“During his time away, Kylie’s parents and brothers pleaded with her to leave, as they all saw it as an ideal opportunity for her to start a new life without him.

“My niece responded with a simple “but I love him” response so she stayed, and she waited.

“Sometime during the night of the 21st of January 2011, Kylie’s life came to an abrupt end, as the man she loved slit her throat.

“She was only 35 years old, and she left behind a beautiful 16-year-old daughter.”

Reach out for help

By speaking at the Moreton Bay Says No to Violence March, Sheree hopes her story offers hope to others who might be facing familiar ordeals.

Sheree encourages anyone who feel they might be the victim of domestic violence to reach out before it is too late.

“If someone is experiencing some form of domestic abuse, please know that there is always somewhere to go. There is always someone to help,” Sheree says.

“The first step towards change and freedom, is yours, and yours alone. You do not have to be alone and afraid. Just reach out.

“On the other hand, you may know a person you suspect who could be in an abusive situation. Don’t take it upon yourself to start asking questions. They may not want to talk, or they are just too terrified to do so because of repercussions.

“Just be there from time to time for that person. A friendly smile over a cuppa can be a welcome emotional shelter and safe breathing space from mayhem at home.”

Anybody can experience abuse

Sheree says anybody can experience abuse, regardless of whether it is in the home, office or school.

“Not all abusers are men and partners in a relationship. Abusers can be women, mums and dads, sons and daughters, work colleagues, people in positions of trust or friends and carers,” Sheree says.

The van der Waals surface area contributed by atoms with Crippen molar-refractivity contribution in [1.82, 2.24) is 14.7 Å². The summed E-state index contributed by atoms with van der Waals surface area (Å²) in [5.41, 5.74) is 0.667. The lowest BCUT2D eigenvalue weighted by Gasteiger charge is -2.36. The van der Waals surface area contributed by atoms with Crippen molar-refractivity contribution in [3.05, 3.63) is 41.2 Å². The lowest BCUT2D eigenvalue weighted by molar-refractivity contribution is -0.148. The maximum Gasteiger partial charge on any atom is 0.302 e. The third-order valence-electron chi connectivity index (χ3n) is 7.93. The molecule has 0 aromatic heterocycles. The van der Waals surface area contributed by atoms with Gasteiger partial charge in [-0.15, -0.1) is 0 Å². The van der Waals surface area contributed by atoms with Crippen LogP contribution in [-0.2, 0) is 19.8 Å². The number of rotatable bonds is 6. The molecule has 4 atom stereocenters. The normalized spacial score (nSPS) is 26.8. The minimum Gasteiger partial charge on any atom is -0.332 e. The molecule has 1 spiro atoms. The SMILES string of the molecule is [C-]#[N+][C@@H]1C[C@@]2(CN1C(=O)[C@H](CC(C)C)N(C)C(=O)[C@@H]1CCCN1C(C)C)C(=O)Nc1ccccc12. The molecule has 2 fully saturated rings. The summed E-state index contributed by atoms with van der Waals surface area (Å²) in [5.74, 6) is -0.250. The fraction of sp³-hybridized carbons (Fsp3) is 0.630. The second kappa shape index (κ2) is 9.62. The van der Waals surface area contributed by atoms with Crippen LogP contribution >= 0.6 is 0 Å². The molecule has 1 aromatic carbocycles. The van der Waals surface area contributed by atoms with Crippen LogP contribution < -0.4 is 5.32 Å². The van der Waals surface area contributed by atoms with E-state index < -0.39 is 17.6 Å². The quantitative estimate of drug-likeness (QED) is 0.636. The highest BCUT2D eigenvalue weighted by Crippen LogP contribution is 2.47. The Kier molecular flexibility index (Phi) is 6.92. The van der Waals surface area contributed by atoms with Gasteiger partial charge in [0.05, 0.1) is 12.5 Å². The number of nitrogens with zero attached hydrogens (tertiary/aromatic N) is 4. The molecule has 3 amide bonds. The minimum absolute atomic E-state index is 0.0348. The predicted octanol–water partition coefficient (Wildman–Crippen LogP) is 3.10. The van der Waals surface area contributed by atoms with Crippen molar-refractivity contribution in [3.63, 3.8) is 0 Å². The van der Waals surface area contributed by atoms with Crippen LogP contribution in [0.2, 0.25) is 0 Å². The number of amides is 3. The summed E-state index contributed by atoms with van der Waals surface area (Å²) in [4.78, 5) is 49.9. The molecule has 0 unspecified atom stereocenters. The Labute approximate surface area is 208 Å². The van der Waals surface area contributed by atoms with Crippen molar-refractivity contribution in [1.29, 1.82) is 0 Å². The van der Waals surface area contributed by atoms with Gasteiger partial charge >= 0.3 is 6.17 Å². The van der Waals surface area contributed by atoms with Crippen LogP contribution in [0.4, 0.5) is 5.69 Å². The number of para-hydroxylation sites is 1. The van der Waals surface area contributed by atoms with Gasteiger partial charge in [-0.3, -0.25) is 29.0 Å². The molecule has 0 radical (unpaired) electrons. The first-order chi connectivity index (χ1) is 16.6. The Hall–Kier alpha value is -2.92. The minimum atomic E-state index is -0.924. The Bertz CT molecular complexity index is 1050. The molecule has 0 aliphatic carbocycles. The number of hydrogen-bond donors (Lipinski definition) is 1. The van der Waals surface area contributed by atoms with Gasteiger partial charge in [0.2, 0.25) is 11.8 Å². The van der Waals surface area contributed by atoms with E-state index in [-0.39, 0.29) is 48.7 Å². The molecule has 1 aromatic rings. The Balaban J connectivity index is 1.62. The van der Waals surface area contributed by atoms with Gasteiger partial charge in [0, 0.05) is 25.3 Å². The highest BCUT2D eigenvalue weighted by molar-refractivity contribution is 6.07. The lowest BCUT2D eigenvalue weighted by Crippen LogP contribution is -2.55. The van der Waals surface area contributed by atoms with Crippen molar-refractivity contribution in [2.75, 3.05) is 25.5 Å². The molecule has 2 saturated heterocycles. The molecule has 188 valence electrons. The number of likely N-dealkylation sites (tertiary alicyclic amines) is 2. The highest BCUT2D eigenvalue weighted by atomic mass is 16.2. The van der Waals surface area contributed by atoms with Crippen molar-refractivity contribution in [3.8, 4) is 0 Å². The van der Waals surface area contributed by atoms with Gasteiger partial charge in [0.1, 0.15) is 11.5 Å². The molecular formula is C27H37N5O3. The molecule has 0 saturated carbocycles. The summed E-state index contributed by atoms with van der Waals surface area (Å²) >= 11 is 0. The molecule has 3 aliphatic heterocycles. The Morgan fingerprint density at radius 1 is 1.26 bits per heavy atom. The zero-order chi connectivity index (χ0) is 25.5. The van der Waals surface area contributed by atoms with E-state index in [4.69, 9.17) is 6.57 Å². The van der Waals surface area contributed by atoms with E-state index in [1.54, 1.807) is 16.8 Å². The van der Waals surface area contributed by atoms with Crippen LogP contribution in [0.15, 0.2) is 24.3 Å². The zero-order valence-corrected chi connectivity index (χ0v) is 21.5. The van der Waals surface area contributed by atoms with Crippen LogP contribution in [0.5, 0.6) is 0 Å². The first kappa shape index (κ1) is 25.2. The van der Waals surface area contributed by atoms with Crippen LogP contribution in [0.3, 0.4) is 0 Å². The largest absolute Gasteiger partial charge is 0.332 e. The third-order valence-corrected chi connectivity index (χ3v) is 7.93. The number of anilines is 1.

“Abuse is also, not limited to just in the home environment, as it can occur in any of the above-mentioned situations.

“Unfortunately, in these modern times, it has even extended into social media. Bullying is still abuse. It is about causing emotional instability and fear in the one being bullied, and has sadly, resulted in the deaths of many, especially among our younger people.”

A peaceful march

Anyone who would like to participate in the Moreton Bay Says No to Violence march is encouraged to register their support and download posters and social media tiles at

The march will be held on Friday, October 14.

People are encouraged to arrive at Rotary Park, 186 Redcliffe Parade, at 8.30am for a 9am step off.

The march will finish at the Redcliffe Settlement Cove Ampitheatre, with the event to conclude at 11am.

Support line services

If you or someone you know needs help, you can reach out to the following organisations:

  • 1800RESPECT – 1800 737 732
  • Womensline – 1800 811 811 – Call 24/7
  • Mensline – 1800 600 636 – Call between 9am-midnight, 7 days a week
  • Sexual Assault Helpline – 1800 010 120 – Call between 7.30am-11.30pm, 7 days a week
  • Lifeline: 13 11 14 or
  • Kids Helpline: 1800 55 1800 or

Sheree was invited by Encircle Neighbourhood Centre to speak at the event.

Encircle also have trained and qualified counsellors who specalise in this field.

There are three neighbourhood centres across the region which Encircle run, including Pine Rivers, Kallangur and Redcliffe.

All neighbourhood centres are open 9am-3pm every Monday to Friday

Click here to find a centre near you.